We use steel for many things, from beams in buildings to the hulls of ships. Steel is useful for its high strength and several other properties. But why is steel so much stronger than other metals? Why are there so many types of steel, and do they vary in strength? Here are some answers to your steel-related questions.
What is Steel?
Steel is an alloy, or a combination of different metals, or of a metal with a nonmetal. We make steel by combining iron with carbon (which is a nonmetal), and sometimes other materials too. Usually, we create alloys because they have better properties than the individual metals would on their own. Steel has better strength, durability, low cost, high density, and high melting point than iron—all of which make it a very practical material for building and for creating everyday objects.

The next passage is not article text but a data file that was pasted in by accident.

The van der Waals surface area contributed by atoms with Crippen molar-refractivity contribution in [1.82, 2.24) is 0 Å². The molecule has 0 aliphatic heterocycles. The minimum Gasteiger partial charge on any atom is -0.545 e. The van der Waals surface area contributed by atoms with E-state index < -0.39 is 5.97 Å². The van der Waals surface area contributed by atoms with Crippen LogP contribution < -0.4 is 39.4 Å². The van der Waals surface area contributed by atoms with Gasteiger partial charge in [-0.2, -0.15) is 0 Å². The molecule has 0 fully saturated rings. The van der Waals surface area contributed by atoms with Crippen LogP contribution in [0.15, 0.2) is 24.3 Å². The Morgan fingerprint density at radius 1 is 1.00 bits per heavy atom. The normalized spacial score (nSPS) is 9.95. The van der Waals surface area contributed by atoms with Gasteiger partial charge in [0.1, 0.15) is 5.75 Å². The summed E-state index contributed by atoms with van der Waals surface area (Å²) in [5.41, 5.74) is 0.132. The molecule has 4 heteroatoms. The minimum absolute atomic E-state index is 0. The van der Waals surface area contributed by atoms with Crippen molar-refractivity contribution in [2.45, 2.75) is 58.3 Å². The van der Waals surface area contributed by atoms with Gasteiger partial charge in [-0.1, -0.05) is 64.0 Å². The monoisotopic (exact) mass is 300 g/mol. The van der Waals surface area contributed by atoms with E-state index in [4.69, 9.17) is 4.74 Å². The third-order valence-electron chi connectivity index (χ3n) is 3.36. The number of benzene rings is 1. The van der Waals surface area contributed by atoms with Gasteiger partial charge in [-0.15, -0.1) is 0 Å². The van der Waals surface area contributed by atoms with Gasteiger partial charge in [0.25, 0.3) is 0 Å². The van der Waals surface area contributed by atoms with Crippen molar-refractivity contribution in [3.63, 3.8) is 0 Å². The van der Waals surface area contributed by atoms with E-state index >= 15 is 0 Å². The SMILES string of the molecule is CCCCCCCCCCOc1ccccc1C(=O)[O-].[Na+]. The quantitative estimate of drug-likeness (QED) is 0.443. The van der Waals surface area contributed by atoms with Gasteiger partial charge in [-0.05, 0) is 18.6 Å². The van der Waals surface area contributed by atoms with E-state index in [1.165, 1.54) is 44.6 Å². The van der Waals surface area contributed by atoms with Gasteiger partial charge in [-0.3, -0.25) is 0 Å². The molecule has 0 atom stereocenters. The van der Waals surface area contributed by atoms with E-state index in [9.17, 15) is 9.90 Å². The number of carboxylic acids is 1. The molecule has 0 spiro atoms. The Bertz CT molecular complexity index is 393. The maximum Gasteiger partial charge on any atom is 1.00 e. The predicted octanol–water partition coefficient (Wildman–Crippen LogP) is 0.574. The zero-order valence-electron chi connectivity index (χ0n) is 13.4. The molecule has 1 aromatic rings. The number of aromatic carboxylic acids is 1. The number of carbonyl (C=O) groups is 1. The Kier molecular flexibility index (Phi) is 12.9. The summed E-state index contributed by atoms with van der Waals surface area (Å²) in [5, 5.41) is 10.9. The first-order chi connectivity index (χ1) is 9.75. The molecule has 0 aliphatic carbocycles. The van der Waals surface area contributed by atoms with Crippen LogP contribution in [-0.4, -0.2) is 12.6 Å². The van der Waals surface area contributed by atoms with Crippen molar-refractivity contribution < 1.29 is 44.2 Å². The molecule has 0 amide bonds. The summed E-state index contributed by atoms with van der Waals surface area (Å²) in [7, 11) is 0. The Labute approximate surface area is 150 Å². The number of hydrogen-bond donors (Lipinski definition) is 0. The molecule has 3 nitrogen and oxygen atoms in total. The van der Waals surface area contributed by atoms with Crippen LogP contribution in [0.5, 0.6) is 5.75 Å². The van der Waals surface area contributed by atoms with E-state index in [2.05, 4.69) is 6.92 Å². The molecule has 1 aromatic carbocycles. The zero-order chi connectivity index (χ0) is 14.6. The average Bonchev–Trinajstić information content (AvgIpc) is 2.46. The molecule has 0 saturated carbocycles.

Why is Steel So Strong?
In iron, the structure of the actual atoms of the material are flexible, so the material gives away under pressure relatively easily. Atoms can glide around in many materials, even metals. This phenomenon is called dislocation. But, add a bit of carbon, and the iron molecules cannot move as easily. The material is hardened and can withstand much more pressure. In short, steel is so strong because the carbon atoms stop the iron atoms from moving past one another. The compromise is that steel is more rigid and less flexible than iron as a result.